I’m genetically predisposed to be a storyteller. No one in my family can respond to a simple question with a simple answer. A colorful narrative, complete with flourishing hand gestures, and maybe even vocal impressions, is created instead.
My inclination to tell a tale has manifested over the years in writing screenplays and short stories, and contributing film and theater reviews to online magazines. I’ve taken acting classes, writing workshops, and then in 2014, a class at the Magnet Theater in New York City on storytelling as performance taught by Adam Wade. I took a five-minute autobiographical story that I had crafted in that class to a Moth StorySlam. My name was picked at random from a bagful of hopefuls.
I ascended to the stage at Housing Works Bookstore in SoHo. I shared about the time my family home was destroyed in a fire when I was 15. I was in the midst of a slump, a losing streak, at that time in my life. Then came the fire on top of it all. The story can provoke tears, of course, although it does have it’s share of humor and earned a few raucous laughs that night at The Moth. It ends with a reminder to never overlook an opportunity at kindness, generosity or mercy. The boisterous applause was warm and welcoming. I was in love. This was the perfect mix of word craft, performance and my hereditary role as raconteur.
I continued telling short autobiographical stories at Moth StorySlams and open mics. Soon I was being invited to participate in curated shows, I won my first Moth Slam, and appeared on The Moth podcast. Crafting a longer piece to be told on its own as a complete show was the next challenge I wanted to attempt, and I knew just the story to tell. I’ve given two eulogies in my life, and both were for men named Joe Charnitski, my father and grandfather. I wanted to craft a story around those two eulogies and my relationships with the men who inspired them.
I started by going back to some shorter pieces I had done about my dad, his death in 2003, and the struggles I was going through at that time in my life. I built around those stories to add context and color. What would an audience need to be told to understand my relationship to my Dad? What would they need to hear to understand my Dad the man, the person, the son of a coal miner who simply dreamed of a good job, a good wife, and the peaceful life that comes with both? How can I help them understand his relationship to his father? What parts of me would be essential to reveal? Which fulfilled dreams, dashed hopes, arrogant missteps and humbling realizations should I share? How can I make sure that a story about two eulogies is still pulsing with the humor and joy I associate with my Dad? Soon came the editing, the polishing, the fine-tuning. Should I keep the part about the cathartic experience of seeing Bruce Springsteen in concert for the first time just weeks before my father would die? How much really needs to be said about the girlfriend I had back then?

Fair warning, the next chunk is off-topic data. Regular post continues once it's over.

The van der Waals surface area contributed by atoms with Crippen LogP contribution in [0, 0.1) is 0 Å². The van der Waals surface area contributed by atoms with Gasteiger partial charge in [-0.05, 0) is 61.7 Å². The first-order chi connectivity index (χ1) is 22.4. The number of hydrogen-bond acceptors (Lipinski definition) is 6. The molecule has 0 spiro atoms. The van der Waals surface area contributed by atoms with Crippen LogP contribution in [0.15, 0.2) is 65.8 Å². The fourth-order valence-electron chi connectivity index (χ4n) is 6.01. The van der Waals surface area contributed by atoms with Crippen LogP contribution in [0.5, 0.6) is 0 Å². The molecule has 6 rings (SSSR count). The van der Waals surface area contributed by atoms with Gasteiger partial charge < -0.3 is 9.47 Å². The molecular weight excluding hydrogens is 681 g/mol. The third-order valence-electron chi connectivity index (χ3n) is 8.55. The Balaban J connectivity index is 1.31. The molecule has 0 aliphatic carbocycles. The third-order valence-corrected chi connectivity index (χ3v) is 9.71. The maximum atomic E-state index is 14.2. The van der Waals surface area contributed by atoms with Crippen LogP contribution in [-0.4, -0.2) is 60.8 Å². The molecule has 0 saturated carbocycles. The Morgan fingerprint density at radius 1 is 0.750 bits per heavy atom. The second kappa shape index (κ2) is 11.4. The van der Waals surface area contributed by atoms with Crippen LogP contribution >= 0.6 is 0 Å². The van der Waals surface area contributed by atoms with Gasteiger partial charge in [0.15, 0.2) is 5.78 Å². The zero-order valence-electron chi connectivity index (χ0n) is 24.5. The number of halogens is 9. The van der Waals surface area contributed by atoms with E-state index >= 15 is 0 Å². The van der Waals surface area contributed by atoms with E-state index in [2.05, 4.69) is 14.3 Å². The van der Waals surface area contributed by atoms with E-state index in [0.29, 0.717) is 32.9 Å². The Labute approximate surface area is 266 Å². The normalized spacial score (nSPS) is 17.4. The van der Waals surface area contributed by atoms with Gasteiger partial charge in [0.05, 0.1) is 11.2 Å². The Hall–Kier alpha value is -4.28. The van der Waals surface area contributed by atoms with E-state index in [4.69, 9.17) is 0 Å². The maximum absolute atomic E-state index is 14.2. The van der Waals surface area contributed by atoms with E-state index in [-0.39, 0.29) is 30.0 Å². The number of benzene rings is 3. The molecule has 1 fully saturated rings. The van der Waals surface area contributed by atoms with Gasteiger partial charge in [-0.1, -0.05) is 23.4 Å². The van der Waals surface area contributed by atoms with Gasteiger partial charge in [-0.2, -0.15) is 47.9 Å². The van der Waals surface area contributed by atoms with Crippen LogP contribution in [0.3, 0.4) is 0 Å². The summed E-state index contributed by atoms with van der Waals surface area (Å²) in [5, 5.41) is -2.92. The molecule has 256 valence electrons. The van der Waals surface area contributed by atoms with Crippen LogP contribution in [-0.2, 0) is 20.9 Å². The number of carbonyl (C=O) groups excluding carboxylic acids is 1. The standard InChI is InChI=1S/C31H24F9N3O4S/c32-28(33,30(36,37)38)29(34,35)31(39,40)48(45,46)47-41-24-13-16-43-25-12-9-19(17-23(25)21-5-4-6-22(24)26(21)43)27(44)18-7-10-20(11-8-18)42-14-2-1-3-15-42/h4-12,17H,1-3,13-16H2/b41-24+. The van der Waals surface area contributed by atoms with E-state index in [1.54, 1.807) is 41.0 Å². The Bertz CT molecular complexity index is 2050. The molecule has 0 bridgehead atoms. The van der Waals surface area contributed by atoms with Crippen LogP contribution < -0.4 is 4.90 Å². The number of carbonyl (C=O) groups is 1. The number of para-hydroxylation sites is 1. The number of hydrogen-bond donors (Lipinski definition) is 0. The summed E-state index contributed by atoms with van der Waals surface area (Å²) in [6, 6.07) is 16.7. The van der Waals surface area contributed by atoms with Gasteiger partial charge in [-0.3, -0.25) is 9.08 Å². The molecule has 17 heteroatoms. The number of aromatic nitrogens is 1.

Writing the show was just one part, of course. Soon I turned my attention to wardrobe. The show opens on the morning of my father’s death so I wore a robe and a Superman t-shirt, as if I just woke up (although I prefer to think that the “S” on the shirt stands for “Storyteller”). I considered sets (one table, one chair, one music stand) and blocking, lighting and music (Springsteen, please). Solo performers like me are often a production company of one, so all of this, along with marketing and promotion of your show, can overwhelm.
The performances themselves felt great. Much like my first night at The Moth, there’s a mix of emotions in the crowd. Sure, the word “funeral” is in the title. Still, my marketing pitch to fill seats was, “I’m guaranteeing laughs, with the possibility of tears and an outside chance at personal reflection.” Based on audience feedback, that was a fair description. Easily my favorite anecdote from the run was the young woman who came to see the show early in the festival, and then came back on the final night, this time bringing her dad. He told me that she had texted him, “Love you,” as she sat in the audience of my show the first time. What an amazing compliment.
Joe Charnitski is a 2-time Moth Slam winning storyteller who had his story Haunted, Abandoned, Insane featured on The Moth podcast in October 2016. He has appeared at the Music Hall of Williamsburg, the Nuyorican Poets Café, the Magnet Theater and other venues and shows throughout the country. He was the Associate Producer of the short film anthology show Exposure on Syfy. Joe Charnitski’s Funeral is his first long form storytelling show. It was named a festival “Best Bet” in the 2017 FRIGID Festival in NYC.